Cleanrooms: definition and guidelines

Cleanrooms: definition

What is a cleanroom? A 'clean room' is an environment with controlled contamination. The purpose of the cleanroom is to provide a work environment that limits the presence of particles within it thanks to a particular air filtration system.

The parameters that are continuously monitored are temperature, humidity, and pressure, whose values vary depending on the intended use of the facility. The cleanroom is therefore a work area in which the air is 10,000 to 50,000 times cleaner than normal air.

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The cleanroom must meet certain structural requirements, including:

  • materials must not release particles
  • surfaces must be smooth and easily cleanable
  • fittings must have rounded edges
  • outlets and fixtures must be flush
  • pipes must pass outside the premises

Of fundamental importance is the air treatment system. This prevents microorganisms or dust from entering from outside and thus maintains the internal environment completely sterile and aseptic.

One of the main sources of contamination inside the cleanroom is represented by the production process along with the machinery. It is necessary to pay particular attention to product handling, cleaning, and maintenance of the cleanroom itself. But not only that, even humans, through their movement such as walking, can emit millions of particles that pose a danger to a sterile environment (particle contamination). The personnel entering the cleanroom must therefore, in addition to being carefully trained, wear, following a precise sequence, a type of sterilized or disposable clothing. Furthermore, this dressing ritual must take place in a dressing room adjacent to the cleanroom, preventing contaminations towards the outside. By thus respecting the precise purity standards required, it is possible to guarantee a completely sterile production.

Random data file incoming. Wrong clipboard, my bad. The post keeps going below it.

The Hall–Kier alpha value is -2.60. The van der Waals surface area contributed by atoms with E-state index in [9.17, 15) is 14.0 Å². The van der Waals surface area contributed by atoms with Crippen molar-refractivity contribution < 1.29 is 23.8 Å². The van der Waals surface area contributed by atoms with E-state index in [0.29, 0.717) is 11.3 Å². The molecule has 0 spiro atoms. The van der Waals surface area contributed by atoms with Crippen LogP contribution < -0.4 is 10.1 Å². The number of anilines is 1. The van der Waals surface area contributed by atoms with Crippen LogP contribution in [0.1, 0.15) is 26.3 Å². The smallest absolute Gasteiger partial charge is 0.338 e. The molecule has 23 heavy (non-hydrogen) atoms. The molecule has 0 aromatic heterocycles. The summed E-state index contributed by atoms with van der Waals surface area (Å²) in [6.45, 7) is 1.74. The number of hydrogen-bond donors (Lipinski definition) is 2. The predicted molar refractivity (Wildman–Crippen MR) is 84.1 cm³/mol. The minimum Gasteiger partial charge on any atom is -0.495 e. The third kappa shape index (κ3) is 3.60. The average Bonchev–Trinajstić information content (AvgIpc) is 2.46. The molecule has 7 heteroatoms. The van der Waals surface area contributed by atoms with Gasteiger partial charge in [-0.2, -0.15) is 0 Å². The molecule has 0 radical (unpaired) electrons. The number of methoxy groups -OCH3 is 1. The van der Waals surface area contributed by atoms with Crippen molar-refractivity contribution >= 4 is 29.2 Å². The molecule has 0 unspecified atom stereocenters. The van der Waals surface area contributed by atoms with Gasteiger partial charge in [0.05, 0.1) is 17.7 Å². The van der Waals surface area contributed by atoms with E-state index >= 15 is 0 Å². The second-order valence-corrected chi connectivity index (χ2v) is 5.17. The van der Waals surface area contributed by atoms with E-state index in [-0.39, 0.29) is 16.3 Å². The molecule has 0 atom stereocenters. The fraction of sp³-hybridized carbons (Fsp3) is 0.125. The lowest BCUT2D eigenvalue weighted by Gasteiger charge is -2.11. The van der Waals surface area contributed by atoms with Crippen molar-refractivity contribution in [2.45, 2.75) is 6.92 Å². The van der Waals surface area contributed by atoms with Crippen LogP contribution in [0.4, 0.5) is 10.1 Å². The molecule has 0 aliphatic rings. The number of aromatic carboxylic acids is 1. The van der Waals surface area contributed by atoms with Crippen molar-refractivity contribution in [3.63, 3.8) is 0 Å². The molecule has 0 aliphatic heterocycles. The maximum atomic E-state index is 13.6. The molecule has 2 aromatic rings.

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Guidelines for Cleanrooms

The reference guidelines for cleanrooms are: the UNI EN 14644 standard, which in Europe replaced the American Federal Standards, and the Good Manufacturing Practice (GMP).

For the classification of cleanrooms, reference is made to the UNI EN 14644 standard. This standard defines the number and concentration of particles in the air volume (in cubic meters). Depending on the value of particles present, it is possible to classify a cleanroom starting from ISO Class 1, which represents the highest cleanliness class, up to ISO Class 9. Furthermore, the standard establishes that the cleanliness class can be measured in three different operating states: as built, at rest, and operational. The GMP, Annex 1, "Manufacture of Sterile Medicinal Products," instead identifies a series of guidelines regarding: means and methods, equipment, and production management to achieve certain quality standards.

    Why Investing in a Cleanroom

    Not only is the use of cleanrooms becoming increasingly important in the contemporary world, but we are also witnessing an expansion into new application sectors. While initially only the microelectronics and semiconductor sectors embraced this idea, today industries ranging from food production, optics, pharmaceutical-medical, aerospace, to injection printing companies and research institutes choose to invest in a cleanroom.

    With the development of the economy, increasingly high-tech and high-precision industrial processes are required. The use of cleanrooms represents the perfect response to these new needs, not only in terms of product quality, production process efficiency, and smoothness but also in terms of the very high health and comfort status of the operators.

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